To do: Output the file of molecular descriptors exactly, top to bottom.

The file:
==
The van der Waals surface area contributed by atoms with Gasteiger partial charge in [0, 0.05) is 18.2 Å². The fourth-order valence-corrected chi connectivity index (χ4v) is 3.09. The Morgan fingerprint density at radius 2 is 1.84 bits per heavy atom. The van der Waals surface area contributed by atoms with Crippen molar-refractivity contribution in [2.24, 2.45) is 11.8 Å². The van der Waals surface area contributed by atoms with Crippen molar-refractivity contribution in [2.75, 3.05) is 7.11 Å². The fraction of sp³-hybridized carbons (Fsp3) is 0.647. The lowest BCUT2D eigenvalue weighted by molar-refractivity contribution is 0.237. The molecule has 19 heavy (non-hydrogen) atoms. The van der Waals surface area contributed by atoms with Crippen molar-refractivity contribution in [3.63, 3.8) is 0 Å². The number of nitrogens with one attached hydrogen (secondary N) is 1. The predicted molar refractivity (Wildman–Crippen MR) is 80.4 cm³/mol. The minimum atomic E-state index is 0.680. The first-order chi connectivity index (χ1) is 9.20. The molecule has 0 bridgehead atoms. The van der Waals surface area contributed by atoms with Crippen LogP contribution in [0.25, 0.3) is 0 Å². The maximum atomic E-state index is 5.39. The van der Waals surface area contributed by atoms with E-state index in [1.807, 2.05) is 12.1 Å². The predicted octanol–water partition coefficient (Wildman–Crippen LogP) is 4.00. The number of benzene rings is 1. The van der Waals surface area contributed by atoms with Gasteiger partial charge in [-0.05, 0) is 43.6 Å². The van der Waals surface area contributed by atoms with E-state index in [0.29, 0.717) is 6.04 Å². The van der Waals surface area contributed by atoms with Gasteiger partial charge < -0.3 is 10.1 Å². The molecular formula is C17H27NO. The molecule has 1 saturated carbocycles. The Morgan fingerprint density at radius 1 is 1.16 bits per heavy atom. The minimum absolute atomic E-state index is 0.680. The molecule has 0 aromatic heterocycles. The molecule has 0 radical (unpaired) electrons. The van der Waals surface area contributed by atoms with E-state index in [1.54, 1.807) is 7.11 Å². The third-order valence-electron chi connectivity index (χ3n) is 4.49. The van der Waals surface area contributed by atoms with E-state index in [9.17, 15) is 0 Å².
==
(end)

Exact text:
The van der Waals surface area contributed by atoms with Gasteiger partial charge in [0, 0.05) is 18.2 Å². The fourth-order valence-corrected chi connectivity index (χ4v) is 3.09. The Morgan fingerprint density at radius 2 is 1.84 bits per heavy atom. The van der Waals surface area contributed by atoms with Crippen molar-refractivity contribution in [2.24, 2.45) is 11.8 Å². The van der Waals surface area contributed by atoms with Crippen molar-refractivity contribution in [2.75, 3.05) is 7.11 Å². The fraction of sp³-hybridized carbons (Fsp3) is 0.647. The lowest BCUT2D eigenvalue weighted by molar-refractivity contribution is 0.237. The molecule has 19 heavy (non-hydrogen) atoms. The van der Waals surface area contributed by atoms with Crippen molar-refractivity contribution in [3.63, 3.8) is 0 Å². The number of nitrogens with one attached hydrogen (secondary N) is 1. The predicted molar refractivity (Wildman–Crippen MR) is 80.4 cm³/mol. The minimum atomic E-state index is 0.680. The first-order chi connectivity index (χ1) is 9.20. The molecule has 0 bridgehead atoms. The van der Waals surface area contributed by atoms with Crippen LogP contribution in [0.25, 0.3) is 0 Å². The maximum atomic E-state index is 5.39. The van der Waals surface area contributed by atoms with E-state index in [1.807, 2.05) is 12.1 Å². The predicted octanol–water partition coefficient (Wildman–Crippen LogP) is 4.00. The number of benzene rings is 1. The van der Waals surface area contributed by atoms with Gasteiger partial charge in [-0.05, 0) is 43.6 Å². The van der Waals surface area contributed by atoms with E-state index in [0.29, 0.717) is 6.04 Å². The van der Waals surface area contributed by atoms with Gasteiger partial charge < -0.3 is 10.1 Å². The molecular formula is C17H27NO. The molecule has 1 saturated carbocycles. The Morgan fingerprint density at radius 1 is 1.16 bits per heavy atom. The minimum absolute atomic E-state index is 0.680. The molecule has 0 aromatic heterocycles. The molecule has 0 radical (unpaired) electrons. The van der Waals surface area contributed by atoms with E-state index in [1.54, 1.807) is 7.11 Å². The third-order valence-electron chi connectivity index (χ3n) is 4.49. The van der Waals surface area contributed by atoms with E-state index in [9.17, 15) is 0 Å².